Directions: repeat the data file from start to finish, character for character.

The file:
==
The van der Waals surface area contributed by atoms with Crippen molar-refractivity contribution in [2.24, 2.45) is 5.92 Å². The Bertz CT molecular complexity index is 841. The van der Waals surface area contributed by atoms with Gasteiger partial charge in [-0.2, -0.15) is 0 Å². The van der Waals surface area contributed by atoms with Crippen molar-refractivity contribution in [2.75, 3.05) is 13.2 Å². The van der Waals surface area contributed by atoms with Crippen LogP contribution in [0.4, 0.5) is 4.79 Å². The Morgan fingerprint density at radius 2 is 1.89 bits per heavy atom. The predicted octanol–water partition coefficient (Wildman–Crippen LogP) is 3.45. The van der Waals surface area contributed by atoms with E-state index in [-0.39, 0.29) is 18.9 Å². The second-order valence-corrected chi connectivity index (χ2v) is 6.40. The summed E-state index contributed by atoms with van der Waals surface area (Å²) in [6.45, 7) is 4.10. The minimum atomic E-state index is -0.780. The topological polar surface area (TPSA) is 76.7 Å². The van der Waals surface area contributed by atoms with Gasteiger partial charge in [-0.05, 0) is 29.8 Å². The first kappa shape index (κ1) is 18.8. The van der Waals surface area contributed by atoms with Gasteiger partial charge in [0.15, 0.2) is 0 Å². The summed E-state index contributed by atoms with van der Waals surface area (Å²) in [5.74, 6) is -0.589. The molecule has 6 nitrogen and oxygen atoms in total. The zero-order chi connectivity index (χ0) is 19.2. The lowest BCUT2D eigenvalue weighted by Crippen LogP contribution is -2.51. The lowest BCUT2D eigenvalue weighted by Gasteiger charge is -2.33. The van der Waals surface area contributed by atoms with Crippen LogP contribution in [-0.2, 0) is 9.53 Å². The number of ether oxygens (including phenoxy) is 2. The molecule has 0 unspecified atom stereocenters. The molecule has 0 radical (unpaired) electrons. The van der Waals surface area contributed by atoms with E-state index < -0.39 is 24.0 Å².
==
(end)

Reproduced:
The van der Waals surface area contributed by atoms with Crippen molar-refractivity contribution in [2.24, 2.45) is 5.92 Å². The Bertz CT molecular complexity index is 841. The van der Waals surface area contributed by atoms with Gasteiger partial charge in [-0.2, -0.15) is 0 Å². The van der Waals surface area contributed by atoms with Crippen molar-refractivity contribution in [2.75, 3.05) is 13.2 Å². The van der Waals surface area contributed by atoms with Crippen LogP contribution in [0.4, 0.5) is 4.79 Å². The Morgan fingerprint density at radius 2 is 1.89 bits per heavy atom. The predicted octanol–water partition coefficient (Wildman–Crippen LogP) is 3.45. The van der Waals surface area contributed by atoms with E-state index in [-0.39, 0.29) is 18.9 Å². The second-order valence-corrected chi connectivity index (χ2v) is 6.40. The summed E-state index contributed by atoms with van der Waals surface area (Å²) in [6.45, 7) is 4.10. The minimum atomic E-state index is -0.780. The topological polar surface area (TPSA) is 76.7 Å². The van der Waals surface area contributed by atoms with Gasteiger partial charge in [-0.05, 0) is 29.8 Å². The first kappa shape index (κ1) is 18.8. The van der Waals surface area contributed by atoms with Gasteiger partial charge in [0.15, 0.2) is 0 Å². The summed E-state index contributed by atoms with van der Waals surface area (Å²) in [5.74, 6) is -0.589. The molecule has 6 nitrogen and oxygen atoms in total. The zero-order chi connectivity index (χ0) is 19.2. The lowest BCUT2D eigenvalue weighted by Crippen LogP contribution is -2.51. The lowest BCUT2D eigenvalue weighted by Gasteiger charge is -2.33. The van der Waals surface area contributed by atoms with Crippen LogP contribution in [-0.2, 0) is 9.53 Å². The number of ether oxygens (including phenoxy) is 2. The molecule has 0 unspecified atom stereocenters. The molecule has 0 radical (unpaired) electrons. The van der Waals surface area contributed by atoms with E-state index < -0.39 is 24.0 Å².